The goals of Hewlett-Packard's OpenStack cloud are immodest, perhaps even heretical in a Valley where people casually caution you against "boiling the ocean" – or trying to do everything at once.
According to the HP cloud beta announcement page: "HP intends to extend its full spectrum of cloud offerings spanning private, hybrid, and public architectures."
Don't be alarmed, the cloud novice re-assures us: HP's cloud has the "same commitment to leadership" as its existing packaged consulting, software and hardware offerings.
HP is the world's largest maker of personal computers and it only joined the OpenStack community as a cloud recruit in August, but it is already ready to rumble, it told The Reg.
Not only that, but the year before HP had hitched its wagon to an entirely different star: Microsoft. The world's largest maker of software is also turning cloudy with Windows Azure, and in July 2010 HP was teamed with Dell and Fujitsu to test services and deliver Azure in a box for people to buy.
We're still waiting for an HP Windows Azure appliance – also the appliances from Dell and Fujitsu. Meantime, HP has aligned itself with something billed as a the Linux for the cloud, a community effort whose code is available under an open-source license.
"They [HP] are very big company with lots of cloud VPs. Biri at the moment seems to have enough executive buy-in to make this work"
What's behind HP's confidence and reassurances?
Well before it joined OpenStack, HP was ramping up operations in a way that makes membership a mere formality. HP spent its time staffing up and shifting people around in preparation for the cloud in a push that really ramped up this year.
In early 2011, HP snagged IBM's vice president of cloud computing, Zorawar "Biri" Singh, who become senior vice president and general manager of HP cloud services.
One OpenStack community member we spoke to, who wished to remain anonymous, reckoned the wind is at Singh's back. "They [HP] are very big company with lots of cloud VPs. Biri at moment seems to have enough executive buy-in to make this work," we were told.
Singh had been IBM vice president of cloud computing and joined as CEO of single-sign-on startup Encentuate when it was bought by IBM in 2008.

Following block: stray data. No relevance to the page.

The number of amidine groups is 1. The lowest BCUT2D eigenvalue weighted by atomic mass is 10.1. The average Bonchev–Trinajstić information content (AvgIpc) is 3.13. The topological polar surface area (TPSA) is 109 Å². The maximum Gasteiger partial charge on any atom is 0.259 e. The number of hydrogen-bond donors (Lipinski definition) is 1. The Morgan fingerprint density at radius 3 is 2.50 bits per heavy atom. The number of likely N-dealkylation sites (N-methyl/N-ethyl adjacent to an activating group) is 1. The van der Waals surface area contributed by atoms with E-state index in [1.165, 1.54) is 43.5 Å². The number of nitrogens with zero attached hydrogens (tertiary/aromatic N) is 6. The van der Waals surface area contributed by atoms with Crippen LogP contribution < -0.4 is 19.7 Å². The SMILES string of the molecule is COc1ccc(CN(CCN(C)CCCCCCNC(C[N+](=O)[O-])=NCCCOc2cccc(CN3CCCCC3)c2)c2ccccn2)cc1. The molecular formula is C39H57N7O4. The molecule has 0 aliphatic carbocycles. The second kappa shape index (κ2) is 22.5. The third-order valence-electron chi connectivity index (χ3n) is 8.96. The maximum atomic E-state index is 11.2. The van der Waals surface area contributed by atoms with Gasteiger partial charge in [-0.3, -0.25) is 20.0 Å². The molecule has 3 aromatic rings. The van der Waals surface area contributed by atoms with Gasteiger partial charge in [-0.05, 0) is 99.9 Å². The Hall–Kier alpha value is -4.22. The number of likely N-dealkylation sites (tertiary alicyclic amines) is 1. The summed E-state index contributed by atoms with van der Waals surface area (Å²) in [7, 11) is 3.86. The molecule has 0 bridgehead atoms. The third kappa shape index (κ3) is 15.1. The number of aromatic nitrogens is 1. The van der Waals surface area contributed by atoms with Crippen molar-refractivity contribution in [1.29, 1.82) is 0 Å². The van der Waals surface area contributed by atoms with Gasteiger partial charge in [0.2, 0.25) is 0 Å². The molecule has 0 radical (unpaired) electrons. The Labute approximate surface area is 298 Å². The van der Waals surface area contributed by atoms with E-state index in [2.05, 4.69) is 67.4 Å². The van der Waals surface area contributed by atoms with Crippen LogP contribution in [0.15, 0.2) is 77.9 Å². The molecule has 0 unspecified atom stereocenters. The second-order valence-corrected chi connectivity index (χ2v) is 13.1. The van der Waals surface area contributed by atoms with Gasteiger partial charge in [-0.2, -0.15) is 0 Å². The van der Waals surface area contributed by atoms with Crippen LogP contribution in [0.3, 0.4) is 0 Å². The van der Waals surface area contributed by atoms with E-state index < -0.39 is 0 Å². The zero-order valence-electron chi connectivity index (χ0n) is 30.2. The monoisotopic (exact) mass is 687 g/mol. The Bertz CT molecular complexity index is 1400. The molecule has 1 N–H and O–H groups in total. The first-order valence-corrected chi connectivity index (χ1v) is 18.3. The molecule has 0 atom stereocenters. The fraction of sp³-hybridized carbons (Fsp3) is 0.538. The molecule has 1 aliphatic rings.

HP has raided Rackspace, which helped launch OpenStack in 2010, and which become a driving force behind the project's governance. HP has hired Rackspace director of software development John Purrier in a role that is not yet clear. Purrier's LinkedIn bio still lists him as a director of OpenStack at Rackspace but he now has an official HP email address. We know because we emailed him. He didn't respond.
HP has also reorganised for cloud. Patrick Scaglia, the vice president and chief technology officer of HP's imaging and printing unit for a period of five years become VP and CTO for HP's cloud services and applications in June.
Leading them all is Shane Robinson, executive vice president and chief strategy and technology officer. A former Compaq man, Robertson was a principal architect of the Compaq-HP merger and went on to lead HP's purchases of Mercury, Opsware, EDS and 3Com along with 30 other companies that helped take HP deeper into software, services and networks.
We've heard of online services
HP has been racing to soak up the kind of brains and talent needed to build compute and storage fabric capable of boiling the ocean.
It has had to: HP is a maker of PCs and servers, meaning that that building and running scalable online services is simply not in its DNA. And while there's a great deal of hype about OpenStack, in its raw, community form OpenStack provides little more than basic building blocks for a potential service. These blocks are also at differing levels of maturity, with the corporate members of the OpenStack community developing the ones that suit their own goals. There's the basic Nova and Swift compute and storage elements, but then you have Quantum for network connectivity with 40 developers from Cisco and Glance for virtual machine images mostly driven by Rackspace.
The really tricky part is not just getting somebody who can build your service based on these blocks, but delivering them on a service-provider-scale architecture capable of scaling to tens of thousands of distributed nodes that deliver reliable, real-time service.